Version::Dotted it is a subclass of version. Version::Dotted extends versionVersion::Dotted objects are modifiable, but it also narrows versionVersion::Dotted creates only dotted (aka dotted-decimal) version objects.

Error Reporting

The class reports error by warnings::warnif. It gives flexibility to the caller: warning may be either suppressed

    no warnings 'Version::Dotted';

or made fatal:

    use warnings FATAL => 'Version::Dotted';


The module exports nothing by default.

The module installs qv function (not a method) into caller namespace by explicit request:

    use Version::Dotted 'qv';

If caller module already has qv function, warning is issued and function is redefined.

Note: version exports qv by default, if caller package does not have qv function yet.

The module (unlike to version) does not play any tricks with importer's VERSION and/or UNIVERSAL::VERSION.



Minimal number of parts, read-only.

    $int = Version::Dotted->min_len;    # == 1

Objects are maintained to have at least minimal number of parts. In Version::Dotted minimal number of parts is 1, subclasses may raise the bar.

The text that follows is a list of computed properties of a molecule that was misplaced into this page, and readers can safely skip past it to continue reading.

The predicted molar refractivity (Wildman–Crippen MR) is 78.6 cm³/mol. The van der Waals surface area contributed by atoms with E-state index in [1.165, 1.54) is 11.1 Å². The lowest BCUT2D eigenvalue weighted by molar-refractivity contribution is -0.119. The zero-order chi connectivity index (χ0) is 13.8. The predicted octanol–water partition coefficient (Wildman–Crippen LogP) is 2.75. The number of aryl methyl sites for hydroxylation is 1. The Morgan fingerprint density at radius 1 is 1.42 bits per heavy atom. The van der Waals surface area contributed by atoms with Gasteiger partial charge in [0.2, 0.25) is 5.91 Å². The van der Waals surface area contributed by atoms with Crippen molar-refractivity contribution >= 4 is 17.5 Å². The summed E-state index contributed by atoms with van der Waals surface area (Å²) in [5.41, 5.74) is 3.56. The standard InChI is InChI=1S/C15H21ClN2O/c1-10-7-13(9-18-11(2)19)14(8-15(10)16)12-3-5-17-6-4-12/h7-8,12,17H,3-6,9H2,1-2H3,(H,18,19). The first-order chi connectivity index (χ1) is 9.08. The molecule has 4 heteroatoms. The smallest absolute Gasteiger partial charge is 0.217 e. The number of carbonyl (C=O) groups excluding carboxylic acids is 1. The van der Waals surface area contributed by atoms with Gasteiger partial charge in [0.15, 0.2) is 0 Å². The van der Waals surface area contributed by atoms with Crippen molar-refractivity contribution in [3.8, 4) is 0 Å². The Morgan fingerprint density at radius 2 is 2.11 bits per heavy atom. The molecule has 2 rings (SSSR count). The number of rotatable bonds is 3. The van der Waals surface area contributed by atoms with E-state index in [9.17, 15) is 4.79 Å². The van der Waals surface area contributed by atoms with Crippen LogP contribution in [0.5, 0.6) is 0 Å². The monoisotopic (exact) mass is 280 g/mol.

Constructs a new version object.

    $obj = Version::Dotted->new( $arg );

The constructor accepts one argument and creates dotted version object. An argument can be either integer number (1), floating point number (1.2), v-string (v1.2), or string (with or without leading v: '1.2', 'v1.2'), or version object. Trailing zero parts may be stripped (if number of parts exceeds required minimum), leading zeros in parts are insignificant:

    Version::Dotted->new( 1.2.0 ) == Version::Dotted->new( v1.2 );
    Version::Dotted->new( 1.002 ) == Version::Dotted->new( v1.2 );

However, to avoid surprises (see "Leading Zeros" and "Trailing Zeros") it is better to stick to using v-strings or strings, using numbers is not recommended (and may be prohibited in future).


Prints warning "Method 'parse' is not supported" and returns undef.



Returns all parts of the version.

    @int = $v->parts;   # Get all parts.

In scalar context it gives number of parts in the version object:

    $int = $v->parts;   # Get number of parts.


Returns i-th part of the version.

    $int = $v->part( $i );  # Get i-th part.

If index is larger than actual number of version parts minus one, undef is returned.

Negative part index causes warning but works like index to regular Perl array: -1 is index of the last version part, -2 — second last, etc.


Bumps i-th version part.

    $v->bump( $i );

"Bumping" means incrementing i-th version part by one and dropping all the parts behind i-th:

    $v = qv( v1.2.3 );  # $v == v1.2.3
    $v->bump( 3 );      # $v == v1.2.3.1
    $v->bump( 2 );      # $v == v1.2.4